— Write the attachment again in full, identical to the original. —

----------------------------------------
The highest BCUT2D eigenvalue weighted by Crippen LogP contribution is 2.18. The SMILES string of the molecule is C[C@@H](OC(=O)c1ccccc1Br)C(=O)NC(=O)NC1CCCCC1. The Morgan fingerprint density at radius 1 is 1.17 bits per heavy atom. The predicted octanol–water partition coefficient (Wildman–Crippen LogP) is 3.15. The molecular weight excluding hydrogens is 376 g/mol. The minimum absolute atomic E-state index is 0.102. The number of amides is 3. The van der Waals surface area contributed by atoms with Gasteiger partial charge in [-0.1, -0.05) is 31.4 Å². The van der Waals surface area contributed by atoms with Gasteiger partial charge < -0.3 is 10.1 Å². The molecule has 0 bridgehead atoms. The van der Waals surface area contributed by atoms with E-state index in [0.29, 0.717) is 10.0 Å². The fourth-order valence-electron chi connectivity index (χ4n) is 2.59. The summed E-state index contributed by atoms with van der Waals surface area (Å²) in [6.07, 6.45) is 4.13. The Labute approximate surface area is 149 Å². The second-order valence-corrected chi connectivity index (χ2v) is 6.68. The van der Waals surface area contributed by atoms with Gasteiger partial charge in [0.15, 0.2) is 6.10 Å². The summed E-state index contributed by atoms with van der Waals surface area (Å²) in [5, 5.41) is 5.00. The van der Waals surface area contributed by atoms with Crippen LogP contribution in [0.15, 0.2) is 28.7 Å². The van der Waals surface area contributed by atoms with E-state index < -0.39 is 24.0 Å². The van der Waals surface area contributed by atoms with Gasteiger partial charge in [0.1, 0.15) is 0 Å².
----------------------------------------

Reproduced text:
The highest BCUT2D eigenvalue weighted by Crippen LogP contribution is 2.18. The SMILES string of the molecule is C[C@@H](OC(=O)c1ccccc1Br)C(=O)NC(=O)NC1CCCCC1. The Morgan fingerprint density at radius 1 is 1.17 bits per heavy atom. The predicted octanol–water partition coefficient (Wildman–Crippen LogP) is 3.15. The molecular weight excluding hydrogens is 376 g/mol. The minimum absolute atomic E-state index is 0.102. The number of amides is 3. The van der Waals surface area contributed by atoms with Gasteiger partial charge in [-0.1, -0.05) is 31.4 Å². The van der Waals surface area contributed by atoms with Gasteiger partial charge < -0.3 is 10.1 Å². The molecule has 0 bridgehead atoms. The van der Waals surface area contributed by atoms with E-state index in [0.29, 0.717) is 10.0 Å². The fourth-order valence-electron chi connectivity index (χ4n) is 2.59. The summed E-state index contributed by atoms with van der Waals surface area (Å²) in [6.07, 6.45) is 4.13. The Labute approximate surface area is 149 Å². The second-order valence-corrected chi connectivity index (χ2v) is 6.68. The van der Waals surface area contributed by atoms with Gasteiger partial charge in [0.15, 0.2) is 6.10 Å². The summed E-state index contributed by atoms with van der Waals surface area (Å²) in [5, 5.41) is 5.00. The van der Waals surface area contributed by atoms with Crippen LogP contribution in [0.15, 0.2) is 28.7 Å². The van der Waals surface area contributed by atoms with E-state index < -0.39 is 24.0 Å². The van der Waals surface area contributed by atoms with Gasteiger partial charge in [0.1, 0.15) is 0 Å².